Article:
Testosterone to estradiol ratio reflects inflammation and predicts future cardiovascular events in men

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Nelson Vergel

Founder, ExcelMale.com
Testosterone to oestradiol ratio reflects systemic and plaque inflammation and predicts future cardiovascular events in men with severe atherosclerosis

Cardiovascular Research, cvy188, Testosterone to oestradiol ratio reflects systemic and plaque inflammation and predicts future cardiovascular events in men with severe atherosclerosis
Published: 20 July 2018

The effects of testosterone on cardiovascular disease (CVD) as reported in literature have been ambiguous. Recently, the interplay between testosterone and oestradiol as assessed by testosterone/oestradiol (T/E2) ratio was suggested to be better informative on the normal physiological balance. Considering the role in CVD, we hypothesized that a low T/E2 ratio in men with CVD is associated with increased inflammation, a more unstable plaque and a worse cardiovascular outcome.

Methods and results
Testosterone and oestradiol concentrations were determined in blood samples of 611 male carotid endarterectomy patients included in the Athero-Express Biobank Study. T/E2 ratio was associated with baseline characteristics, atherosclerotic plaque specimens, inflammatory biomarkers, and 3 year follow-up information. Patients with low T/E2 ratio had more unfavourable inflammatory profiles compared with patients with high T/E2 as observed by higher levels of C-reactive protein [2.81 μg/mL vs. 1.22 μg/mL (P < 0.001)] and higher leucocyte counts [8.98*109/L vs. 7.75*109/L (P = 0.001)] in blood. In atherosclerotic plaques, a negative association between T/E2 ratio and number of neutrophils [B = −0.366 (P = 0.012)], plaque calcifications [OR: 0.816 (P = 0.044)], interleukin-6 (IL-6) [B = −0.15 (P = 0.009)], and IL-6 receptor [B = −0.13 (P = 0.024)] was found. Furthermore, in multivariate Cox regression analysis, low T/E2 ratio was independently associated with an increased risk for major cardiovascular events (MACE) during 3 year follow-up [hazard ratio 1.67 (95% confidence interval 1.02–2.76), P = 0.043]. In men with elevated body mass index (BMI), these effects were strongest.

In male patients with manifest atherosclerotic disease, low T/E2 ratio was associated with increased systemic inflammation, increased inflammatory plaque proteins, and an increased risk of future MACE as compared to men with normal T/E2 ratio. These effects are strongest in men with elevated BMI and are expected to be affected by aromatase activity in white fat tissues. Normalization of T/E2 ratio may be considered as target for the secondary prevention of CVD in men.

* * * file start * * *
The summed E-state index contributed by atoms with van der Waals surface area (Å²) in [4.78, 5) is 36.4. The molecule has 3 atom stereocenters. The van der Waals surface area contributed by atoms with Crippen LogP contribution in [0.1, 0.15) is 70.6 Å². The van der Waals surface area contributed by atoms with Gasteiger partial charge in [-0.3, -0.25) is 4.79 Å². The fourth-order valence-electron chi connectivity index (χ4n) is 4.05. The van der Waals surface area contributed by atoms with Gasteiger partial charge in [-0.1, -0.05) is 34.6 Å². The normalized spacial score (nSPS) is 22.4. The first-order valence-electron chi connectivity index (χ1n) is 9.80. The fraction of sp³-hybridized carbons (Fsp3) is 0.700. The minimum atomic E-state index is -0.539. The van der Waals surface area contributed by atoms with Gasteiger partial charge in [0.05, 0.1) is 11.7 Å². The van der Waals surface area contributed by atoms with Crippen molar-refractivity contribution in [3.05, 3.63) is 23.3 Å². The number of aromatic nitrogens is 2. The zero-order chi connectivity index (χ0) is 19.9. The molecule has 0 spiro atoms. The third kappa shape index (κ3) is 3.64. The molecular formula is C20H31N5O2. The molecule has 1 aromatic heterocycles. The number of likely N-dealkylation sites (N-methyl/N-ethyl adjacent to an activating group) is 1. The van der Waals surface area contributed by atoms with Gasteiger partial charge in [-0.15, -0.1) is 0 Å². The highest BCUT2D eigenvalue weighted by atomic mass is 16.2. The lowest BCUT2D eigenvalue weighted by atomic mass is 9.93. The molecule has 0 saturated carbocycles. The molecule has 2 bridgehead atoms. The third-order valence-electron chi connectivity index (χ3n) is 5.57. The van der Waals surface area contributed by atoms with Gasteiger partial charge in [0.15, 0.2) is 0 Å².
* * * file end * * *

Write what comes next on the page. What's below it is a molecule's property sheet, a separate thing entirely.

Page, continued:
CVD, Inflammation, Atherosclerosis, Testosterone, Oestradiol, Ratio, Survival, Plaque
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Nelson Vergel

Founder, ExcelMale.com
My position is that most men should not be using anastrozole unless there is something wrong with your aromatase. The 20-45 E2 range has been derived from men with low to moderate testosterone, not for men on TRT with higher levels. Since 0.3% of T aromatizes to estradiol, expecting a man with a T of 500 to have the same E2 as a man with a T of 1000 is dumb. Screwing with the estradiol receptors is also not a very smart thing to do. Estradiol, like DHT, are boosters of testosterone effects, not toxic byproducts. Our obsession to relate all bad things to a "female" hormone that "does not belong in a male body" is as bad as doctors' obsession with thinking that testosterone is bad for women. Estradiol is key for proper brain function, cardiovascular health, strong bones, erectile function, and proper body composition, among other benefits. Even the fear of gynecomastia in men on TRT is unfounded since gyno usually occurs when low T, high IGF-1, high E2, and genetics are all combined. I think hormone ratios are one step above the single hormone mentality that forgets that most hormones interact with each other, especially those in the same hormone tree. I have pretty much given up repeating the same message after 10 years since there is nothing I can do to combat the misinformation out there on estradiol. The E2 obsession fills this site I created!

I have written many articles and done many videos. Take the time to go through all pages of this thread that most people do not read.

Role of Estradiol in Men and Its Management
As long as this isn't factoring in SHBG and how it binds to, or not, to E just like it does to T, this is all very flawed and frankly it seems more and more of an out of date position to hold on to, a ratio of T:E.


Though it is very notable the E symptoms that present themselves can be viewed as very tolerable for some, to almost transparent sense. Such as me feeling warm or too hot or sweaty in bed can seem to be a very benign thing to many guys, but for me, it disrupts my sleep for 1-2-3 hours a night which THAT becomes the very problematic part.

Im doing the best I've been to this point, I've had multiple negatives resolve themselves with my trough LC/MS/MS in the single digits. My SHBG is consistently in ~12 range. Save for one lingering issue I'd be a very happy man.

Nelson Vergel

Founder, ExcelMale.com
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